The fourth technique is to ensure that the system does not contain any single points of failure. Cockcroft recommends that high resiliency systems should have three ways to succeed, and leverage quorum-based algorithms. He notes that "when there are three ways to succeed, we still have two ways to succeed when a failure is present, and if data is corrupted, we can tell which of the three is the odd one out."

The final technique that Cockcroft describes is risk prioritization. For this he recommends leveraging the ISO standard engineering technique of Failure Modes and Effects Analysis (FMEA). This technique involves list the potential failure modes and ranking the probability, severity, and observability of those failures on a 1 - 10 scale, with 1 being good. By multiplying those estimates together, each failure mode can be ranked based on its risk priority number (RPN) of between 1 and 1000. As an example, an extremely frequent, permanently impactful incident with low to zero observability would have an RPN of 1000.

In Cockcroft's opinion, STPA allows for a top-down focus on control hazards while FMEA facilitates a bottom-up focus on prioritizing failure modes. He feels that STPA tends to produce better failure coverage than FMEA, especially in cases of human controller and user experience issues.

In his recent talk at QCon San Francisco, Cockcroft shared what he considers are good resilience practices for building cloud-based applications. This includes the previously mentioned rule of threes. He also noted that when performing a disaster recovery between regions, the goal should be to fail from a region with a smaller capacity to one with a larger capacity. This helps ensure that the failover is not further impacted by insufficient capacity. Along the same lines, failing from a distant region to a closer, and hopefully lower latency, region can help ensure the failover is more successful.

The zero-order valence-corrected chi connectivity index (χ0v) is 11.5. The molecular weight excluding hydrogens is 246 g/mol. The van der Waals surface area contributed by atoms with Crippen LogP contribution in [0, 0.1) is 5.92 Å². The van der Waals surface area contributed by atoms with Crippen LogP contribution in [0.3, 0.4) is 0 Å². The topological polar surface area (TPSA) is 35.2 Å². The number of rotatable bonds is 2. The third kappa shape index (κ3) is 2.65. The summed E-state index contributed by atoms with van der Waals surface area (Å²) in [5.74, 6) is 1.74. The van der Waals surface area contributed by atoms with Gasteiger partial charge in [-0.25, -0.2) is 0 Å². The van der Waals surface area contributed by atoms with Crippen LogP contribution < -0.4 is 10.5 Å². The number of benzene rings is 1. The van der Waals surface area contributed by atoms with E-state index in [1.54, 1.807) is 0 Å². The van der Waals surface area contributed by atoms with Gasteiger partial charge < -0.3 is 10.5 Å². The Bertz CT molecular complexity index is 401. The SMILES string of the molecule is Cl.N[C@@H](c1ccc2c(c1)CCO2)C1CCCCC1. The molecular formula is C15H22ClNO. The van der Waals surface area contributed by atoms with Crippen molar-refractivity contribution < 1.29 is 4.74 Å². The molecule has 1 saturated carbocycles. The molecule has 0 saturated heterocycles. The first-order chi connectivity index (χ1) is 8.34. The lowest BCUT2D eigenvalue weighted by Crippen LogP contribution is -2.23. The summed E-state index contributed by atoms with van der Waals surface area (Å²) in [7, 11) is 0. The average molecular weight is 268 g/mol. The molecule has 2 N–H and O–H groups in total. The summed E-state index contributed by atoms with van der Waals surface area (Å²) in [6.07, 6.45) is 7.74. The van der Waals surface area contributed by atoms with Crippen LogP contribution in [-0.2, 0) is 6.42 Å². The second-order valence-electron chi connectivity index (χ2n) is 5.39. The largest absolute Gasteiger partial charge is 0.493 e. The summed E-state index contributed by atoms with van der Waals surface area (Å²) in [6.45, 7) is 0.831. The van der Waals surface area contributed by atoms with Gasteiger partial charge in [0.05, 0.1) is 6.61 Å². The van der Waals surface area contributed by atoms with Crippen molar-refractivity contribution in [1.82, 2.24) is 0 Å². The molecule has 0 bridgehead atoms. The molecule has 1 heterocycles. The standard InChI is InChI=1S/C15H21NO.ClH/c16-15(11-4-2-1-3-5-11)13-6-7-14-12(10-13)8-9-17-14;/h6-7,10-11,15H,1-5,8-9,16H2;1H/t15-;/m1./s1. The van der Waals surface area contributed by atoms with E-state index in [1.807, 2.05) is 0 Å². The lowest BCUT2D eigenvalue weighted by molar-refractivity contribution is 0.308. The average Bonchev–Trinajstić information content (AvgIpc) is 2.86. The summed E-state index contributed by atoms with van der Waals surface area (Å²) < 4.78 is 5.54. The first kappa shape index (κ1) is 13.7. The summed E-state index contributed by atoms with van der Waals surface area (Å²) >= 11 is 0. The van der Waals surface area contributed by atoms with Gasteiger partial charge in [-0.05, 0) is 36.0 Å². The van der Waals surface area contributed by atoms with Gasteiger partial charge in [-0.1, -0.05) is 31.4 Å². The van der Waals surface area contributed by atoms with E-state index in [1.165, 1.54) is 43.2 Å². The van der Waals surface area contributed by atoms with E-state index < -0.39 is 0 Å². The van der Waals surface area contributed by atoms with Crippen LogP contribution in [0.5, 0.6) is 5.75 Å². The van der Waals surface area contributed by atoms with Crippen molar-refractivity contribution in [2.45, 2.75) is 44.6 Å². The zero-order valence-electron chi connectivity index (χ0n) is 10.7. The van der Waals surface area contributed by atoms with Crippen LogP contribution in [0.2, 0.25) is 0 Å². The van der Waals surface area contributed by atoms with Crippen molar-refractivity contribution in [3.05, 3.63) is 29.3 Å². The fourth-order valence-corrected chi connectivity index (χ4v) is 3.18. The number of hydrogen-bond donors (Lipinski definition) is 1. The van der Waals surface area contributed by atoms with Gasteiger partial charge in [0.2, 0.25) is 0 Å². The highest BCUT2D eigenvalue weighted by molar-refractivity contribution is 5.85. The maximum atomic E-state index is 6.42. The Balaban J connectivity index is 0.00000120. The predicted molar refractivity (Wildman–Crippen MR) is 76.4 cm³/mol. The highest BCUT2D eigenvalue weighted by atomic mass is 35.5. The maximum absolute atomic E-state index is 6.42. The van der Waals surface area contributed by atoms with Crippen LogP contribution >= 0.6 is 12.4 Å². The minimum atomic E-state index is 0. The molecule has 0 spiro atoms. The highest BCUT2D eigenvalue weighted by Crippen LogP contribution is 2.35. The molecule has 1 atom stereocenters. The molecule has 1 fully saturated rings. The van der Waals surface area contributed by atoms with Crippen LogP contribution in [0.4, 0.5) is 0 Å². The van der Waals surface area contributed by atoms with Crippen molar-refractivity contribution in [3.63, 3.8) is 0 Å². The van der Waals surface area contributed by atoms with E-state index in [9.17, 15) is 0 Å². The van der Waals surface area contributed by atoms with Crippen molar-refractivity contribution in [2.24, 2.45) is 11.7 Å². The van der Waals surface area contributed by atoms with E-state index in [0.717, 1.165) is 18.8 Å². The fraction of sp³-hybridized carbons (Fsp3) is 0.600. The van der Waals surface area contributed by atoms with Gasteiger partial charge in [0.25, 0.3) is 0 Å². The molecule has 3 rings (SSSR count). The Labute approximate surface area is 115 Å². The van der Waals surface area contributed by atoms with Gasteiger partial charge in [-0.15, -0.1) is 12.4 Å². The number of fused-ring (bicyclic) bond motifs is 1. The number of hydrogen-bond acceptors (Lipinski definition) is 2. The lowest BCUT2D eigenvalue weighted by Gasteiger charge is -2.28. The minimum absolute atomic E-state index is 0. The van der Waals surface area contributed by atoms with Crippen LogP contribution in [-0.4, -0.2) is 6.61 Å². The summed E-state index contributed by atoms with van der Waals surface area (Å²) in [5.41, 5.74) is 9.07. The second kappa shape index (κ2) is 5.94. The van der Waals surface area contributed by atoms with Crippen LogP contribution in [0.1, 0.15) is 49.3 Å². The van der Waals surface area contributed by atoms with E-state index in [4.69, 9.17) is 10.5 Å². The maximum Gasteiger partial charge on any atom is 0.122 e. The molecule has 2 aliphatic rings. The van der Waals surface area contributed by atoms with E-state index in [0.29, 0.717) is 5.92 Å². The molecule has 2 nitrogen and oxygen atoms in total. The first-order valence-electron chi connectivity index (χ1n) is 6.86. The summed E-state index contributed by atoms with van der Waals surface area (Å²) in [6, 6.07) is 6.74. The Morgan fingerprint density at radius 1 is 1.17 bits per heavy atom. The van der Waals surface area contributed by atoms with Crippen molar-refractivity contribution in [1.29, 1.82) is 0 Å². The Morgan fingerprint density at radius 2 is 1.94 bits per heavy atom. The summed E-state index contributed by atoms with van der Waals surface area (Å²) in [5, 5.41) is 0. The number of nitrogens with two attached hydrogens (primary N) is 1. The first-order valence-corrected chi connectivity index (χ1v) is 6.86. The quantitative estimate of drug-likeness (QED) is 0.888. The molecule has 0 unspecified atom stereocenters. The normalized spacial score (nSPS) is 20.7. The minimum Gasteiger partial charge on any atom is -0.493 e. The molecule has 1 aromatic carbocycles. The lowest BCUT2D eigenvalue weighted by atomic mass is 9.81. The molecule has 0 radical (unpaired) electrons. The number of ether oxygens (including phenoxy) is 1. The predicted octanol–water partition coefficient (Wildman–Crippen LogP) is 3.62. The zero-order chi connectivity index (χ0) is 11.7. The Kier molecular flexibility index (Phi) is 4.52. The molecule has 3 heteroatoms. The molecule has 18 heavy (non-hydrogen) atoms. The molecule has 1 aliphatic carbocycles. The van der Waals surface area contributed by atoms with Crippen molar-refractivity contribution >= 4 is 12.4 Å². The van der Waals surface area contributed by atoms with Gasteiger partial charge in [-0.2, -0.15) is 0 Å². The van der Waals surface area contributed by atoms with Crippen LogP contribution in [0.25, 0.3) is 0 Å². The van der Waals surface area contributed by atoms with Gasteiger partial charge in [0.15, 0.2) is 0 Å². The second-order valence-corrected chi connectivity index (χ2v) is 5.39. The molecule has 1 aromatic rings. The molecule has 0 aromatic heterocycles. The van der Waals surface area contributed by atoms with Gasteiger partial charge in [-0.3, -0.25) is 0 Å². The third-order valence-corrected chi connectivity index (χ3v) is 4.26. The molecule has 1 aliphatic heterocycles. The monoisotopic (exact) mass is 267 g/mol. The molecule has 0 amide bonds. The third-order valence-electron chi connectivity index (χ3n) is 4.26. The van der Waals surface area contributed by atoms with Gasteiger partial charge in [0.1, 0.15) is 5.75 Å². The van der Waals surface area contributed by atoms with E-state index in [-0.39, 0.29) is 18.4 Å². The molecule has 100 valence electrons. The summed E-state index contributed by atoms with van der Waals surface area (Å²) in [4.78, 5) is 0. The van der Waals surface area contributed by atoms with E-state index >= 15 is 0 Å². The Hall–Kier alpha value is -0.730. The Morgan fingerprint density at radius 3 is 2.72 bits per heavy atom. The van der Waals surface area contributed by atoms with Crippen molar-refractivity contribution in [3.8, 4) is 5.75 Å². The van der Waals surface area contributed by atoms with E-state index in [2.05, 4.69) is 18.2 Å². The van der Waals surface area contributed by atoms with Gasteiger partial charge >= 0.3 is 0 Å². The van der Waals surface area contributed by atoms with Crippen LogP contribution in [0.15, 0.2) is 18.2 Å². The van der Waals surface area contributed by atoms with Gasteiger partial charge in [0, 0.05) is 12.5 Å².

He continued by stressing the importance of employing a "chaos first" mentality and noted that while he was at Netflix, chaos monkey would be the first app introduced into a new region. This forced applications, and the teams that own them, to be prepared to handle failure from day one. Finally, he shared his concept of continuous resilience, which he admits is a basic rebranding of chaos engineering in order to hopefully allow for less hesitation in applying the concept to production workloads. As continuous delivery needs test-driven development and canaries, Cockcroft posits that continuous resilience needs automation in both test and production. He stressed the importance of making failure mitigation into a well-tested code path and process.

Cockcroft notes that while it isn't possible to build a perfect system, these techniques can "focus attention on the biggest risks and minimize impact on successful operations." As Charity Majors, CTO of honeycomb, notes:

It will always be the engineer's responsibility to understand the operational ramifications and failure models of what we're building, auto-remediate the ones we can, fail gracefully where we can't, and shift as much operational load to the providers whose core competency it is as humanly possible.